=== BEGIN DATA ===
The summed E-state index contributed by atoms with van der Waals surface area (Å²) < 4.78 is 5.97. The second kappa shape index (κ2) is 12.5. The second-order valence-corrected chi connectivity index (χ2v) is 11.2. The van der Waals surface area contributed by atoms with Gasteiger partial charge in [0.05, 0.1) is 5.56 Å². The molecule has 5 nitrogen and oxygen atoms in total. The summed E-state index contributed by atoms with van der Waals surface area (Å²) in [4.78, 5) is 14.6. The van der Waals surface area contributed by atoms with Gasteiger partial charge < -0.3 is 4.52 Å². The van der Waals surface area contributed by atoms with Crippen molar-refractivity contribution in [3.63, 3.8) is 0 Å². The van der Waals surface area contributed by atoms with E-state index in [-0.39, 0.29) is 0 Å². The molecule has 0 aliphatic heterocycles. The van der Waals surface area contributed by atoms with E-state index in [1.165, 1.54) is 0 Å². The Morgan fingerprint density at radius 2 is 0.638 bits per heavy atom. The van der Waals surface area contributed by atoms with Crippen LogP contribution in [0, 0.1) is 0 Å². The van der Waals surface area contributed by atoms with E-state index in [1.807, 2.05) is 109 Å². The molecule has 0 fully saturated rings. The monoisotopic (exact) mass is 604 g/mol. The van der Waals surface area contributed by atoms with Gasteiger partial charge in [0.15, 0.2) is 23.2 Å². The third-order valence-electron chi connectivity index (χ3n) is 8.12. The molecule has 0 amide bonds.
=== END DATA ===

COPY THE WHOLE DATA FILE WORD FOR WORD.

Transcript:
The summed E-state index contributed by atoms with van der Waals surface area (Å²) < 4.78 is 5.97. The second kappa shape index (κ2) is 12.5. The second-order valence-corrected chi connectivity index (χ2v) is 11.2. The van der Waals surface area contributed by atoms with Gasteiger partial charge in [0.05, 0.1) is 5.56 Å². The molecule has 5 nitrogen and oxygen atoms in total. The summed E-state index contributed by atoms with van der Waals surface area (Å²) in [4.78, 5) is 14.6. The van der Waals surface area contributed by atoms with Gasteiger partial charge < -0.3 is 4.52 Å². The van der Waals surface area contributed by atoms with Crippen molar-refractivity contribution in [3.63, 3.8) is 0 Å². The van der Waals surface area contributed by atoms with E-state index in [-0.39, 0.29) is 0 Å². The molecule has 0 aliphatic heterocycles. The van der Waals surface area contributed by atoms with E-state index in [1.165, 1.54) is 0 Å². The Morgan fingerprint density at radius 2 is 0.638 bits per heavy atom. The van der Waals surface area contributed by atoms with Crippen LogP contribution in [0, 0.1) is 0 Å². The van der Waals surface area contributed by atoms with E-state index in [1.807, 2.05) is 109 Å². The molecule has 0 fully saturated rings. The monoisotopic (exact) mass is 604 g/mol. The van der Waals surface area contributed by atoms with Gasteiger partial charge in [0.15, 0.2) is 23.2 Å². The third-order valence-electron chi connectivity index (χ3n) is 8.12. The molecule has 0 amide bonds.